Coronavirus Outbreak: India lifts temporary ban, to supply malaria drug to some affected nations
The MEA noted India's first obligation is to ensure that there are adequate stocks of medicines for the requirement of its own people.
New Delhi: India on Tuesday temporarily licensed the export of paracetamol and anti-malarial drug Hydroxychloroquine (HCQ) in appropriate quantities to some countries, which have been particularly badly affected by the coronavirus pandemic.
"In view of the humanitarian aspects of the pandemic, it has been decided that India would license paracetamol and Hydroxychloroquine (HCQ) in appropriate quantities to all our neighbouring countries who are dependent on our capabilities," MEA spokesperson Anurag Srivastava said in a statement.
"We will also be supplying these essential drugs to some nations who have been particularly badly affected by the pandemic. We would, therefore, discourage any speculation in this regard or any attempts to politicise the matter," the spokesperson added.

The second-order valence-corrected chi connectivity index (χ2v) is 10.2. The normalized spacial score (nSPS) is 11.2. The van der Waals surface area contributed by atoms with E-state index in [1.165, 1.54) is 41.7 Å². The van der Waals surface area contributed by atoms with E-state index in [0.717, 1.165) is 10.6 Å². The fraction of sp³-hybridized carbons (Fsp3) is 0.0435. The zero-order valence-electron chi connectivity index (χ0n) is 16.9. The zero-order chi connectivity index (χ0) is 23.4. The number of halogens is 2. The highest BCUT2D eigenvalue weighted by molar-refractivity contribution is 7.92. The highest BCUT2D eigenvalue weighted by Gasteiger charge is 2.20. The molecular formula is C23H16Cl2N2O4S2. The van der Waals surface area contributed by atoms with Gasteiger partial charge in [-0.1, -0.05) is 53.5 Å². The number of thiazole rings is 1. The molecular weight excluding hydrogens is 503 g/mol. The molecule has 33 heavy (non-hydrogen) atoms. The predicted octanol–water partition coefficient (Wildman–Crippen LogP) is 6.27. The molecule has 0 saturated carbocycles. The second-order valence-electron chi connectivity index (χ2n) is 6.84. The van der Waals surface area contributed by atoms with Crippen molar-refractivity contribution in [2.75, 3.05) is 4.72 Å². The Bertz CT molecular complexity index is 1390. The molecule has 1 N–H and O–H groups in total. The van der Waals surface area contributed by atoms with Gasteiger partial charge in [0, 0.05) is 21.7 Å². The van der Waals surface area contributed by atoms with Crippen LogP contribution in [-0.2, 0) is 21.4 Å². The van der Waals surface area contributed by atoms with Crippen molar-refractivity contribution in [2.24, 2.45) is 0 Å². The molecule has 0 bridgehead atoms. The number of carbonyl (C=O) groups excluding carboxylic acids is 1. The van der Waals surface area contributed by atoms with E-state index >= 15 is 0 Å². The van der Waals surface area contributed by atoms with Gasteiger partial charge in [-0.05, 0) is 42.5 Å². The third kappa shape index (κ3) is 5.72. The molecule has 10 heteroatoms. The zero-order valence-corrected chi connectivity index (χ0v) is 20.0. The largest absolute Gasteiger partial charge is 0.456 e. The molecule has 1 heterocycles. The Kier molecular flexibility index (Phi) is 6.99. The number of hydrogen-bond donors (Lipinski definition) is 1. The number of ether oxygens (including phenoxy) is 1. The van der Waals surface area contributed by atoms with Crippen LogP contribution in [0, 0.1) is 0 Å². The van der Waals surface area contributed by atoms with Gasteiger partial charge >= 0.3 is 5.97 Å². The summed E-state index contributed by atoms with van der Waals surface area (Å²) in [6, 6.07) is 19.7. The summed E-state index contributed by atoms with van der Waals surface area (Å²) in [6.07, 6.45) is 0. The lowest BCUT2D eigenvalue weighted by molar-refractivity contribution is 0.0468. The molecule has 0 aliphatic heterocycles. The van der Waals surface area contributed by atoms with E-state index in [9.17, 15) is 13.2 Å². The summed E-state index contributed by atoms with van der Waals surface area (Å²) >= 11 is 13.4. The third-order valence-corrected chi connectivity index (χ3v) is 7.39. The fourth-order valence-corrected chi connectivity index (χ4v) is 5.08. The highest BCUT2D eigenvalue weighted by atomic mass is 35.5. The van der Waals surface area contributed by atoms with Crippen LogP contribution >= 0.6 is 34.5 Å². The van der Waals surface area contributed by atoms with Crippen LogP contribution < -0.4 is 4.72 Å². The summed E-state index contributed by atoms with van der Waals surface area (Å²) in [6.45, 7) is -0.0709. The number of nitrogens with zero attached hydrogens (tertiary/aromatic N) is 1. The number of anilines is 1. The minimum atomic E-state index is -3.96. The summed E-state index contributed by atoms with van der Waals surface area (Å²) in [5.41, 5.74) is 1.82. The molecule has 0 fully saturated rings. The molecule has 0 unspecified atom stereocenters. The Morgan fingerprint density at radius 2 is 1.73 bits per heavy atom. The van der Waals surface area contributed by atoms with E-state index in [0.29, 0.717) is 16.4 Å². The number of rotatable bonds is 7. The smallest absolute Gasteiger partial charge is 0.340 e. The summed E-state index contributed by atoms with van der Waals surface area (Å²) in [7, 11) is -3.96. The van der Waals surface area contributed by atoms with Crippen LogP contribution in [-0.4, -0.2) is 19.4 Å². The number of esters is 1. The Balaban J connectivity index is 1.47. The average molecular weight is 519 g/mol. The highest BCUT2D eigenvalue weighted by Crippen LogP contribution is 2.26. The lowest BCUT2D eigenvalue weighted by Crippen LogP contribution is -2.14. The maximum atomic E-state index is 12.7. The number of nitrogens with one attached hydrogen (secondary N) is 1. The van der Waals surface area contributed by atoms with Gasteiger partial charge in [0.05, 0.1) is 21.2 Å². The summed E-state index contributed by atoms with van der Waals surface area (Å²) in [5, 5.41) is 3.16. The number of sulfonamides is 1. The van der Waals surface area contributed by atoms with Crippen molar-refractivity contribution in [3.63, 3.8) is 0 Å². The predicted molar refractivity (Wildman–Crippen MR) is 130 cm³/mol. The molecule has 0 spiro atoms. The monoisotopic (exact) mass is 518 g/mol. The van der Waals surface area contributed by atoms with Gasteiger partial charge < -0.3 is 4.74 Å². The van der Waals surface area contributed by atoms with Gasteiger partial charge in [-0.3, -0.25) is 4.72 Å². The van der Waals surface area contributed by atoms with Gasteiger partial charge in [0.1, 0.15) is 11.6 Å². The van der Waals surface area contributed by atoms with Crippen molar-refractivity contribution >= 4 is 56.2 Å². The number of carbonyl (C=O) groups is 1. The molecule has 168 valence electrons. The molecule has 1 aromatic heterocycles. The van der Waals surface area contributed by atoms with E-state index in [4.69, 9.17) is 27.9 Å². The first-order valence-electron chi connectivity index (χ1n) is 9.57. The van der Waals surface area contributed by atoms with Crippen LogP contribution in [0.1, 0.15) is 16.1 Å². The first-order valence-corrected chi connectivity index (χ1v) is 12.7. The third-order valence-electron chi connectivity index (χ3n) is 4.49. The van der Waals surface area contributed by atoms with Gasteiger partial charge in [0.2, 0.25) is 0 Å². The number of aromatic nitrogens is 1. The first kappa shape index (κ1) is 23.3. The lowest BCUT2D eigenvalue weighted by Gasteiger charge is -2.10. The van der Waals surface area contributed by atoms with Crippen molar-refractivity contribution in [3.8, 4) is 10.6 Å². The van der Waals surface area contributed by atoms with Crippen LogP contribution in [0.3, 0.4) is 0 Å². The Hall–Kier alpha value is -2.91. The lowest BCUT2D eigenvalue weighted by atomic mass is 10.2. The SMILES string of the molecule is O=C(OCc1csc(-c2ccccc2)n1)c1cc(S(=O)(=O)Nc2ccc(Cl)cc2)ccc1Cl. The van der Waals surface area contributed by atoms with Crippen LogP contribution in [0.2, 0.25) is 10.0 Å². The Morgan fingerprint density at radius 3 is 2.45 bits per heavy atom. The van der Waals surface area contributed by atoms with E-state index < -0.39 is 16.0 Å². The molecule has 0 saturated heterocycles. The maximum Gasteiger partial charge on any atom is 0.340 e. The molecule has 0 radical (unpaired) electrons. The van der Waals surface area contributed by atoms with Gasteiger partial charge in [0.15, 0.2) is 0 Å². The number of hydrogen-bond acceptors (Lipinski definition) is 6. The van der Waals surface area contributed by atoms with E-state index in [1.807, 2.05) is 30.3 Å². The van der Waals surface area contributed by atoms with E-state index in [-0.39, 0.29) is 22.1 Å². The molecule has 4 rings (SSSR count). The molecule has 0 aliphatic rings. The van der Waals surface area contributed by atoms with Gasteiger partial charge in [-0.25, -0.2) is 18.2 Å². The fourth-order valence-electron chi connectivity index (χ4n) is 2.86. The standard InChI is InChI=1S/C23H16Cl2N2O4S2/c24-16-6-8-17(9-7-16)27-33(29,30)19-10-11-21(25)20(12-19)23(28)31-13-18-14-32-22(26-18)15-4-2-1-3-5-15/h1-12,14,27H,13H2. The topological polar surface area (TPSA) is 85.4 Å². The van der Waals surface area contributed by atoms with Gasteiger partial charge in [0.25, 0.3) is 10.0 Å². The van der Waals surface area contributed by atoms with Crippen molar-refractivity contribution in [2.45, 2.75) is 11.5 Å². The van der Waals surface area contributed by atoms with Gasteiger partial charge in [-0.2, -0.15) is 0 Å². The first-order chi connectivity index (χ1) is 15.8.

"Given the enormity of the COVID-19 pandemic, India has always maintained that the international community must display strong solidarity and cooperation," the statement said.
The MEA noted that like any responsible government, India's first obligation is to ensure that there are adequate stocks of medicines for the requirement of its own people.
In order to ensure this, some temporary steps were taken to restrict exports of a number of pharmaceutical products. In the meanwhile, a comprehensive assessment was made of possible requirements under different scenarios, the ministry said.
"After having confirmed the availability of medicines for all possible contingencies currently envisaged, these restrictions have been largely lifted," it added.
The Directorate General of Foreign Trade (DGFT) has also notified lifting restrictions on 14 drugs yesterday.
"With regard to paracetamol and HCQ, they will be kept in a licensed category and their demand position would be continuously monitored. However, the stock position could allow our companies to meet the export commitments that they had contracted," Srivastava said.
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